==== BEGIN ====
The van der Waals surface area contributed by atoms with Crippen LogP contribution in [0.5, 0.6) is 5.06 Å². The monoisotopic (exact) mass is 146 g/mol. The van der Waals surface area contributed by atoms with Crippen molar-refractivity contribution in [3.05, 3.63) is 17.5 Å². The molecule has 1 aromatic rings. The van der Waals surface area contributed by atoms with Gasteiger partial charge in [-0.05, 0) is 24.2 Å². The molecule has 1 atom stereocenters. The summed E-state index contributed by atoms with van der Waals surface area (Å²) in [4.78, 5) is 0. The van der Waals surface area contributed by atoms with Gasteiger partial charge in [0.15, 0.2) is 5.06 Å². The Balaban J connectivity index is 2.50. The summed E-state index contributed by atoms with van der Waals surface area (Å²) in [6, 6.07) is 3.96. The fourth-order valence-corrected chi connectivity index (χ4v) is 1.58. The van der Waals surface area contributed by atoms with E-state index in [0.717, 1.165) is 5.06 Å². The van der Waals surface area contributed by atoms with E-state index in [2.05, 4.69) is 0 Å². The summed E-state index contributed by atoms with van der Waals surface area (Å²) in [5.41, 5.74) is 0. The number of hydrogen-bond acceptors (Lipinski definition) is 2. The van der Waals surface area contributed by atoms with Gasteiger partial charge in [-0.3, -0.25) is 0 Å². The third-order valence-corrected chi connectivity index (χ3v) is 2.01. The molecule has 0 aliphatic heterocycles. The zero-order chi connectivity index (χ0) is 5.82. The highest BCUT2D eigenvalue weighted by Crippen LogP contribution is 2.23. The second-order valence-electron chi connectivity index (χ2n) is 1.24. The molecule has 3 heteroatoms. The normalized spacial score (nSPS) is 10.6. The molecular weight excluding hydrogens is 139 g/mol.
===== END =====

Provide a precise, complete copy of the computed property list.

The van der Waals surface area contributed by atoms with Crippen LogP contribution in [0.5, 0.6) is 5.06 Å². The monoisotopic (exact) mass is 146 g/mol. The van der Waals surface area contributed by atoms with Crippen molar-refractivity contribution in [3.05, 3.63) is 17.5 Å². The molecule has 1 aromatic rings. The van der Waals surface area contributed by atoms with Gasteiger partial charge in [-0.05, 0) is 24.2 Å². The molecule has 1 atom stereocenters. The summed E-state index contributed by atoms with van der Waals surface area (Å²) in [4.78, 5) is 0. The van der Waals surface area contributed by atoms with Gasteiger partial charge in [0.15, 0.2) is 5.06 Å². The Balaban J connectivity index is 2.50. The summed E-state index contributed by atoms with van der Waals surface area (Å²) in [6, 6.07) is 3.96. The fourth-order valence-corrected chi connectivity index (χ4v) is 1.58. The van der Waals surface area contributed by atoms with E-state index in [0.717, 1.165) is 5.06 Å². The van der Waals surface area contributed by atoms with E-state index in [2.05, 4.69) is 0 Å². The summed E-state index contributed by atoms with van der Waals surface area (Å²) in [5.41, 5.74) is 0. The number of hydrogen-bond acceptors (Lipinski definition) is 2. The van der Waals surface area contributed by atoms with Gasteiger partial charge in [-0.3, -0.25) is 0 Å². The third-order valence-corrected chi connectivity index (χ3v) is 2.01. The molecule has 0 aliphatic heterocycles. The zero-order chi connectivity index (χ0) is 5.82. The highest BCUT2D eigenvalue weighted by Crippen LogP contribution is 2.23. The second-order valence-electron chi connectivity index (χ2n) is 1.24. The molecule has 3 heteroatoms. The normalized spacial score (nSPS) is 10.6. The molecular weight excluding hydrogens is 139 g/mol.